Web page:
Untrained Contract Labor Cleaning Up Fukushima Nuclear Disaster Site?

By | October 25, 2013

Just when WE thought things could not get WORSE at the crippled Fukushima nuclear power station in Japan, we read an article that mentioned the following unsettling circumstances at the site:

  • The job of cleaning up the radioactive mess at Fukushima has found its way into the hands not of TEPCO (Tokyo Electric) employees, but rather a collection of large companies.
     
  • Those large companies put RFQ’s out on the wire for smaller contract labor companies to bid on.

DX-1 Radiation Monitor, Geiger Counter
DX-1 Radiation Monitor
AKA: Geiger Counter

  • Smaller contract labor companies won the bids despite having no experience working with nuclear materials. “A common complaint: the project’s dependence on a sprawling and little scrutinized network of subcontractors – many of them inexperienced with nuclear work and some of them, police say, have ties to organized crime.”
     
  • Hundreds of smaller firms have employees working in areas around the mangled nuclear power plant cleaning up radioactive debris, soil and dirt… and TEPCO has gone on record saying it has a hard time monitoring the hiring practices and working conditions brought forth by many of those smaller companies. As stated by one the Fukushima clean up employees, “Even then, his handlers told him, the radiation would be so high it could burn through his annual exposure limit in just under an hour.”
     
  • TEPCO has recently admitted that the clean up effort has 25% more jobs available than applicants. Those outside the situation believe this may have resulted in clean up firms stepping “… into the gap, recruiting people whose lives have reached a dead end or who have trouble finding a job outside the disaster zone.”
     
  • Apparently, Japan’s nuclear industry has relied on a group called “nuclear gypsies” for construction of several of its nuclear power plants since possibly the 1970′s… and that members of that same migrant labor force have come around to clean up the Fukushima site.
     
  • Many of the companies currently involved with the Fukushima clean up effort grandfathered out of legislation requiring screenings and checking of credentials. “… contractors working on decontamination have not been required to disclose information on management or undergo any screening.”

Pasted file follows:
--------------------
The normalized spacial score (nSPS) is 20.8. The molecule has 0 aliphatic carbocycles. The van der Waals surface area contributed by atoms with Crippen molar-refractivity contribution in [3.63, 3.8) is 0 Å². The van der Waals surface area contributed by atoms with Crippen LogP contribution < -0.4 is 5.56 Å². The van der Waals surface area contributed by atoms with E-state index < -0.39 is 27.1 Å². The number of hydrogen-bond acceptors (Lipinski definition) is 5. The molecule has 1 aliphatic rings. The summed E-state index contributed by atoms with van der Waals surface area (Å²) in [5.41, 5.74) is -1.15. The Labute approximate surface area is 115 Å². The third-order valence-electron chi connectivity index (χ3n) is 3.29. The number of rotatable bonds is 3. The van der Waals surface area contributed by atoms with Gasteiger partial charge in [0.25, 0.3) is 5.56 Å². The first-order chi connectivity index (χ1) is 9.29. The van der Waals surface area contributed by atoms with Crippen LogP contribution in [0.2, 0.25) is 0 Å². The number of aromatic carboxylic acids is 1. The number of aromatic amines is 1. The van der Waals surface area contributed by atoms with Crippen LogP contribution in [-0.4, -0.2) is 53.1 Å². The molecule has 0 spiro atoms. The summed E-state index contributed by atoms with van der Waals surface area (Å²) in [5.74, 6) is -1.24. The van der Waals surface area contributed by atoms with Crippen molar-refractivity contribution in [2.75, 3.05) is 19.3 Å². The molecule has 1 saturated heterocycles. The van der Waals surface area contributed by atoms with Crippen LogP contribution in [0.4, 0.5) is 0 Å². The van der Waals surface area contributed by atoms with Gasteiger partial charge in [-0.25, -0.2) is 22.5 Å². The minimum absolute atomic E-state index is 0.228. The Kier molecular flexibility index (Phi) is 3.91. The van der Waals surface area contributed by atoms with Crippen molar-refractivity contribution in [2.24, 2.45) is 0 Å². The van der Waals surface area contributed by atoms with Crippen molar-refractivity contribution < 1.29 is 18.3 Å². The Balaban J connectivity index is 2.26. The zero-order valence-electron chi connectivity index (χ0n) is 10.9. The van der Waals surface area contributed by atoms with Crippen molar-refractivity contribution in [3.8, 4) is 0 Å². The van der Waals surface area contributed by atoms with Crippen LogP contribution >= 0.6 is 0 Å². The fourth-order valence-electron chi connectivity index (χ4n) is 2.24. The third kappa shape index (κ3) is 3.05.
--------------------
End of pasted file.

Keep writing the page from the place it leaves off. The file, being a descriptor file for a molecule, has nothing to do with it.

• Rumors of Yakuza (Japan’s dominant crime syndicate) involvement with a number of the contract labor companies involved in the clean up project have surfaced.

Not so sure about YOU, but we see a NUCLEAR problem with this mess. Pun intended.

Given the potential ramifications for the Pacific Ocean if the Fukushima site does not get cleaned up quickly and properly, and of the plant not correctly getting shut down to safe levels in a timely and safe manner, one would think that the rest of the world would pressure the Japanese Government into taking action to organize the rat’s nest of contractors at the site.

But, as the article we read said about the use of contract labor in Japan, “There’s been a century of tradition of big Japanese companies using contractors, and that’s just the way it in Japan.”

For more details on the situation, because we certainly could not have included them all in this simple article, we suggest reading the source article on Yahoo.

Moral of the story?

As we stated several times in the past, we suggest bringing a Geiger counter with you the next time you go out for sushi!


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